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Infertility Tests of the Male

Jessica Evert, MD, edited by Benjamin McDonald, MD Updated: Jun 28th 2016

As mentioned before, about 40% of cases of infertility are due to factors involving the male partner. To determine if the male partner has a problem that is contributing to the difficulty conceiving, a variety of examinations will be conducted.

upset manUrological Evaluation: This is a medical exam done by a urologist or a doctor who specializes in the urogenital tract. In males this includes the prostate, testes, and penis. The doctor can help determine if there are anatomical abnormalities that are causing the man to be unable to impregnate a woman. An example of such an abnormality is the previously mentioned varicocele, a mass of enlarged veins, which develops in the testes that can inhibit the ability to make adequate sperm.

Evaluation of sperm: For this test, a sample of semen (male ejaculate) will be obtained to look at the sperm for any abnormalities. Sexual relations should be avoided for three days prior to producing a semen sample for analysis. The sample should be kept warm and delivered to the laboratory within 45 minutes. It is then evaluated for the concentration of sperm within semen, as well as the motility, size and shape of the sperm. A normal concentration of sperm should be 20 million per milliliter, with a total of 40 million sperm per sample. The motility of sperm is their ability to swim through the cervical mucous; 'normal' is when 50% of sperm are able to move quickly and straight.

If a male's sperm is abnormal in its quantity, shape, or activity, further testing will be employed. This testing may include:

Sperm Penetration Assay: This test places sperm in non-human products that mimic a woman's cervical mucous and egg, and monitors the sperm's ability to penetrate them. In order for sperm to fertilize a woman's egg, it must be able to access the inside of the egg, first by traveling through cervical mucous and then by getting through the outside layers of the egg.

Hyperosmolar Swelling Test: This test looks at the ability of the enzymes (special chemicals that facilitate bodily processes) in the sperm to transport fluid from the outside of the sperm to the inside.

Hormone Tests: A blood sample taken from the male will be used to evaluate levels of various hormones that are important in the formation and ejaculation of sperm. These hormones include FSH (Follicle-Stimulating Hormone), LH (Leutinizing Hormone), testosterone, estradiol, and prolactin.

Postcoital Test: This test also involves the man's partner, and is used to evaluate the sperm inside the cervical mucous. This test is performed just before the woman ovulates using the basal body method of determining ovulation (see 'Timing of Intercourse' section). Timing is important because cervical mucous at ovulation, under the influence of estrogen, is the optimal consistency for conception. Within 12 hours of sexual intercourse, the sample of cervical mucous is collected. The sample is evaluated for amount and elasticity, number of sperm, and motility. The sperm should be moving and the mucous should have a stretchy consistency.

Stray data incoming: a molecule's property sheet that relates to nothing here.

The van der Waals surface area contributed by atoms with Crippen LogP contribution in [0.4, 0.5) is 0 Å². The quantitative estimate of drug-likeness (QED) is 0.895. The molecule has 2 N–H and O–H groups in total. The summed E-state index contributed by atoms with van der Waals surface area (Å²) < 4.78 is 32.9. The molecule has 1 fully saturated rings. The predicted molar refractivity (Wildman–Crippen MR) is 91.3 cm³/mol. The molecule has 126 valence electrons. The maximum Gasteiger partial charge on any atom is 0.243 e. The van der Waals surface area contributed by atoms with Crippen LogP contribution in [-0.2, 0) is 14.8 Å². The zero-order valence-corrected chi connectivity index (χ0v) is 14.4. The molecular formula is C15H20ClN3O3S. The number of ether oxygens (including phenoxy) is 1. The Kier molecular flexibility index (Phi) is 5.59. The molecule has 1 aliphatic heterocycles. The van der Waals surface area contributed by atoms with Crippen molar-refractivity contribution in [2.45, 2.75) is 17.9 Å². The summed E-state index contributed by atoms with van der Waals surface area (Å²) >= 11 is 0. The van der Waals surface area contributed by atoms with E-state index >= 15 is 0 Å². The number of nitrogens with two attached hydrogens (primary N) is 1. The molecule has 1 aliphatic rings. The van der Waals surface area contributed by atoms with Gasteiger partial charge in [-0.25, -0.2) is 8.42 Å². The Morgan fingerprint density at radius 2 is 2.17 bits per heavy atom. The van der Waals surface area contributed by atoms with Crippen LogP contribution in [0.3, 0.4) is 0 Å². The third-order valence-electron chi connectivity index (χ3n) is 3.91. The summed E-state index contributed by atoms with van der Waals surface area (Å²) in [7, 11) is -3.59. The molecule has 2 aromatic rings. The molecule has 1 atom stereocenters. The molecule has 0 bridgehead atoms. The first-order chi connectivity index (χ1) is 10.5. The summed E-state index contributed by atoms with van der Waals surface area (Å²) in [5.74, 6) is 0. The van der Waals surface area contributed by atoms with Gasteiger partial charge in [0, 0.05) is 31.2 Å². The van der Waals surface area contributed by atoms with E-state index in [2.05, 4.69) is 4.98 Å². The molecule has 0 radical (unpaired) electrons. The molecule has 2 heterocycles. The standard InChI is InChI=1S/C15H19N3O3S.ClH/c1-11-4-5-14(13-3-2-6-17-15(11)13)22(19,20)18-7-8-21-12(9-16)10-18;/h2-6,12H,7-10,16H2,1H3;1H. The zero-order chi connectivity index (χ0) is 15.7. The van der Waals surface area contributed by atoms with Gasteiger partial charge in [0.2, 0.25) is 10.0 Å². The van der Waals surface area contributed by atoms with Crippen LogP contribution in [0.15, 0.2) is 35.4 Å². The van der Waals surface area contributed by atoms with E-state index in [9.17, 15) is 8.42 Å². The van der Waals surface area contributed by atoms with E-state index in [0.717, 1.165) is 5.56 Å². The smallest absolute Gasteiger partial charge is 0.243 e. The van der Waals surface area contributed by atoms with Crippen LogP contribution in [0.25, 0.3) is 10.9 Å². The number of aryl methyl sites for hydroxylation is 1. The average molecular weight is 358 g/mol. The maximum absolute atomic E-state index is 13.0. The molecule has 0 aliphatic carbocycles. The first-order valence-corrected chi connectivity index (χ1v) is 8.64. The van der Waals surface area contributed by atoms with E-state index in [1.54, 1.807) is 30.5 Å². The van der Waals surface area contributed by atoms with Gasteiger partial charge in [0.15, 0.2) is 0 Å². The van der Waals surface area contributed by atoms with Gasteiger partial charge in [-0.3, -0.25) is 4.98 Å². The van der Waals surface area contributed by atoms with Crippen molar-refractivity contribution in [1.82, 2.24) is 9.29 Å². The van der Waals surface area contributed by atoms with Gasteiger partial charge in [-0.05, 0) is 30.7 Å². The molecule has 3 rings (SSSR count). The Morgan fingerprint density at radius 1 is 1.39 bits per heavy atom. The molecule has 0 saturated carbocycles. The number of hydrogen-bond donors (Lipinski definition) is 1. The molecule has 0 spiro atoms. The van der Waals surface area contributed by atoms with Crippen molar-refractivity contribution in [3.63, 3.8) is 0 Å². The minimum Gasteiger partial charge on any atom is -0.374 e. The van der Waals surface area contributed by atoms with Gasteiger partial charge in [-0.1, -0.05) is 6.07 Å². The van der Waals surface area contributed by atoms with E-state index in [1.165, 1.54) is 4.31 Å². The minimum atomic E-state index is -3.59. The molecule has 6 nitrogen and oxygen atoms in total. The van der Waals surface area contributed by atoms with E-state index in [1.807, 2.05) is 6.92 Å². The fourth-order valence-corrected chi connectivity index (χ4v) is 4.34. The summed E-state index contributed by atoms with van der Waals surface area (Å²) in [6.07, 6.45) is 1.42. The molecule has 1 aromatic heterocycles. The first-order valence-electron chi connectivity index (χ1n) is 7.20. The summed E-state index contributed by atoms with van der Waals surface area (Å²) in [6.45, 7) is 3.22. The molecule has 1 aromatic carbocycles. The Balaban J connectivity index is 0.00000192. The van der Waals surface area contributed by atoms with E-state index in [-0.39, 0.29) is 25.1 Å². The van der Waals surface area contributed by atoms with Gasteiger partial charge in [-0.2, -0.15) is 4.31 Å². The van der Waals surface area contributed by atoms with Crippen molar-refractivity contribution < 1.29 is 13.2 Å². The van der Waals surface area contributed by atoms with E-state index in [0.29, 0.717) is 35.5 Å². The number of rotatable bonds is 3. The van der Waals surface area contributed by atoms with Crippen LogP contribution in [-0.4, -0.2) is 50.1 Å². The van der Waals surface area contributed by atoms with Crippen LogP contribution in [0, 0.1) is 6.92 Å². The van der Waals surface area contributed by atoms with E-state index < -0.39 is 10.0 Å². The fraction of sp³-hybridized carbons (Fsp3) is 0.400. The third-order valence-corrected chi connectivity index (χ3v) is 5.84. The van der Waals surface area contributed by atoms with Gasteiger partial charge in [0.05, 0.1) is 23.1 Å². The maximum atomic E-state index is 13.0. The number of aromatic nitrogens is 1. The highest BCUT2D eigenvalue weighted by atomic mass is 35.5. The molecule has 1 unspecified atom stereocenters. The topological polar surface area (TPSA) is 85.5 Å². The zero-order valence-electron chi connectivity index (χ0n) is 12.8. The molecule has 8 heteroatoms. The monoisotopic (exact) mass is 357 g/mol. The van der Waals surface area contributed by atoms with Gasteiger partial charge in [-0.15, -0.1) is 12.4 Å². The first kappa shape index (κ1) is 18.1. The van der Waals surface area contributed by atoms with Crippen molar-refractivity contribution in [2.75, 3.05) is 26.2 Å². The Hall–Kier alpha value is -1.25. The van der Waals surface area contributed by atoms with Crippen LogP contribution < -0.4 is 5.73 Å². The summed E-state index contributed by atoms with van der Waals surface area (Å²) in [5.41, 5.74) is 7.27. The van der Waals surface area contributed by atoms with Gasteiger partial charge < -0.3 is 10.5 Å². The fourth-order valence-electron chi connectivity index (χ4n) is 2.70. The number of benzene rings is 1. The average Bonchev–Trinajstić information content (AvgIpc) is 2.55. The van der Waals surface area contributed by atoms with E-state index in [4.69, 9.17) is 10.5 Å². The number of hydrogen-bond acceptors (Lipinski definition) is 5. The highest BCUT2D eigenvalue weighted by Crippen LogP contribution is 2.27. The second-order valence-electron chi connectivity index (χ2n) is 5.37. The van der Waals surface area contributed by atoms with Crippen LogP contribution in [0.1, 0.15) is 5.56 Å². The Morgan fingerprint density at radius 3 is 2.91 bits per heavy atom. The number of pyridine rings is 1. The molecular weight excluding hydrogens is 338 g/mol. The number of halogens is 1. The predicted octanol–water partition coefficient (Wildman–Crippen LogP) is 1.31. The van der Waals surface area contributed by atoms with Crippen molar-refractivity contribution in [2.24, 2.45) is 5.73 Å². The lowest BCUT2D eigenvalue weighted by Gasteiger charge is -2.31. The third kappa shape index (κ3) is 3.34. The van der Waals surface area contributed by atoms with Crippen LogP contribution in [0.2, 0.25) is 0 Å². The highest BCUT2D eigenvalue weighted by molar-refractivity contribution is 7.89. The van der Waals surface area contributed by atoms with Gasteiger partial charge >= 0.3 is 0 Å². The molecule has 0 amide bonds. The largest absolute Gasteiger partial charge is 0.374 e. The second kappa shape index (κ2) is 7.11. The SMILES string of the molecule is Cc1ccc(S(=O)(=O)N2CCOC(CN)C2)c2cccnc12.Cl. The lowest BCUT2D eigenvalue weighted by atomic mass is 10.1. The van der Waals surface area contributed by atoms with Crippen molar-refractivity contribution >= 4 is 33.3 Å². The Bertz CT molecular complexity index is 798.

Sperm Antibodies Test: It is possible for either the male or female partner to have antibodies against the male's sperm. Antibodies are immune cells which the body produces to fight foreign cells or other threats. Either a man or woman can form antibodies to sperm. The antibodies will attack the sperm and cause it to become immobile or lead to its death.

Ultrasound Imaging: An ultrasound uses sound waves which are converted into an image which is used to help locate anatomical abnormalities of the testicles or other male anatomy. A doctor may use this imaging technique to determine if an anatomical abnormality is contributing to infertility.

Testicular Biopsy: On rare occasions a testicular biopsy will be done. Biopsies are especially helpful if cancerous or non-cancerous growths are suspected. A biopsy is when a sample of tissue is taken out of a body part. This tissue is sent to a lab where the cells are examined to determine if they are normal, cancerous, or non-cancerous (called benign). If a cancerous or benign growth is found, surgical intervention may be used to remove it.

Hemizona Assay: This test exposes sperm to the outside layer of human oocytes (eggs) called the zona pellucida. The sperm are then evaluated for their ability to penetrate the zona pellucida. Often this test will be used if a couple is considering in vitro fertilization, as it is a good predictor of the success of such attempts to conceive.

Sperm-Cervical Mucous Contact Test: This mixes the male's sperm and the female's cervical mucous in a test tube to determine whether sperm antibodies are present. The appearance of immobilized 'shaking' motile sperm is considered indicative of the presence of antibodies. The use of donor sperm or donor cervical mucous can help to narrow down the source of the antibodies. If the sperm are normal in donor cervical mucous, then the antibodies are likely from the woman. Similarly, if donor sperm act normal in the woman's cervical mucous, then the antibodies are likely from the male partner.


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